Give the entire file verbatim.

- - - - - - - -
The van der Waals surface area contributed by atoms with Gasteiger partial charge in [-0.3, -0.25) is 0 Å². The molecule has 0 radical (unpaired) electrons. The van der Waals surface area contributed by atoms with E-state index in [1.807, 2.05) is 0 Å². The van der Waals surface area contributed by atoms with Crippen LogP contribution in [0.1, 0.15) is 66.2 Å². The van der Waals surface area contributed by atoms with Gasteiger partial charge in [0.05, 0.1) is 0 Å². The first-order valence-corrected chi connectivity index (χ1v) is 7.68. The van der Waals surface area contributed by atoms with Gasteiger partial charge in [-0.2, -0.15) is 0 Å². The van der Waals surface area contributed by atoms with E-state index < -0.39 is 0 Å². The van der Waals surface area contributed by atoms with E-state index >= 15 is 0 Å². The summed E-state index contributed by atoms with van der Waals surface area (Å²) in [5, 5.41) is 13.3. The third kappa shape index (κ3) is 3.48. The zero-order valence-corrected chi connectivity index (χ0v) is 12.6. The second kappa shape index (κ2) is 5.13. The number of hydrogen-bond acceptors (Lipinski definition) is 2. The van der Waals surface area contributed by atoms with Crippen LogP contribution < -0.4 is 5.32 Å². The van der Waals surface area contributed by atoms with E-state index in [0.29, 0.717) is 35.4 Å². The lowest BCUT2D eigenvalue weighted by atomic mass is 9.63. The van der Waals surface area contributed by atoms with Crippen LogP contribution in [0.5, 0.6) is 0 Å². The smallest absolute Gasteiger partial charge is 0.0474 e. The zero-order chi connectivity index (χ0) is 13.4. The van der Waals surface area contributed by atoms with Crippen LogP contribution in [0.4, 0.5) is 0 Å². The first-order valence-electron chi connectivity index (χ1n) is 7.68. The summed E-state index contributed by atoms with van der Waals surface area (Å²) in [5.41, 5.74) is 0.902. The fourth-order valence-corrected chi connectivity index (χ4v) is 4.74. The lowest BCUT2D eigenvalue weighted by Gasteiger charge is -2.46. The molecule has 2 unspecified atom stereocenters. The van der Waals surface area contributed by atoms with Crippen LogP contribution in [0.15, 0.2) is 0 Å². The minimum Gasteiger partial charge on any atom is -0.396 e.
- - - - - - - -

The van der Waals surface area contributed by atoms with Gasteiger partial charge in [-0.3, -0.25) is 0 Å². The molecule has 0 radical (unpaired) electrons. The van der Waals surface area contributed by atoms with E-state index in [1.807, 2.05) is 0 Å². The van der Waals surface area contributed by atoms with Crippen LogP contribution in [0.1, 0.15) is 66.2 Å². The van der Waals surface area contributed by atoms with Gasteiger partial charge in [0.05, 0.1) is 0 Å². The first-order valence-corrected chi connectivity index (χ1v) is 7.68. The van der Waals surface area contributed by atoms with Gasteiger partial charge in [-0.2, -0.15) is 0 Å². The van der Waals surface area contributed by atoms with E-state index < -0.39 is 0 Å². The van der Waals surface area contributed by atoms with E-state index >= 15 is 0 Å². The summed E-state index contributed by atoms with van der Waals surface area (Å²) in [5, 5.41) is 13.3. The third kappa shape index (κ3) is 3.48. The zero-order valence-corrected chi connectivity index (χ0v) is 12.6. The second kappa shape index (κ2) is 5.13. The number of hydrogen-bond acceptors (Lipinski definition) is 2. The van der Waals surface area contributed by atoms with Crippen LogP contribution < -0.4 is 5.32 Å². The van der Waals surface area contributed by atoms with E-state index in [0.29, 0.717) is 35.4 Å². The lowest BCUT2D eigenvalue weighted by atomic mass is 9.63. The van der Waals surface area contributed by atoms with Crippen LogP contribution in [0.5, 0.6) is 0 Å². The smallest absolute Gasteiger partial charge is 0.0474 e. The zero-order chi connectivity index (χ0) is 13.4. The van der Waals surface area contributed by atoms with Crippen LogP contribution in [0.4, 0.5) is 0 Å². The first-order valence-electron chi connectivity index (χ1n) is 7.68. The summed E-state index contributed by atoms with van der Waals surface area (Å²) in [5.41, 5.74) is 0.902. The fourth-order valence-corrected chi connectivity index (χ4v) is 4.74. The lowest BCUT2D eigenvalue weighted by Gasteiger charge is -2.46. The molecule has 2 unspecified atom stereocenters. The van der Waals surface area contributed by atoms with Crippen LogP contribution in [0.15, 0.2) is 0 Å². The minimum Gasteiger partial charge on any atom is -0.396 e.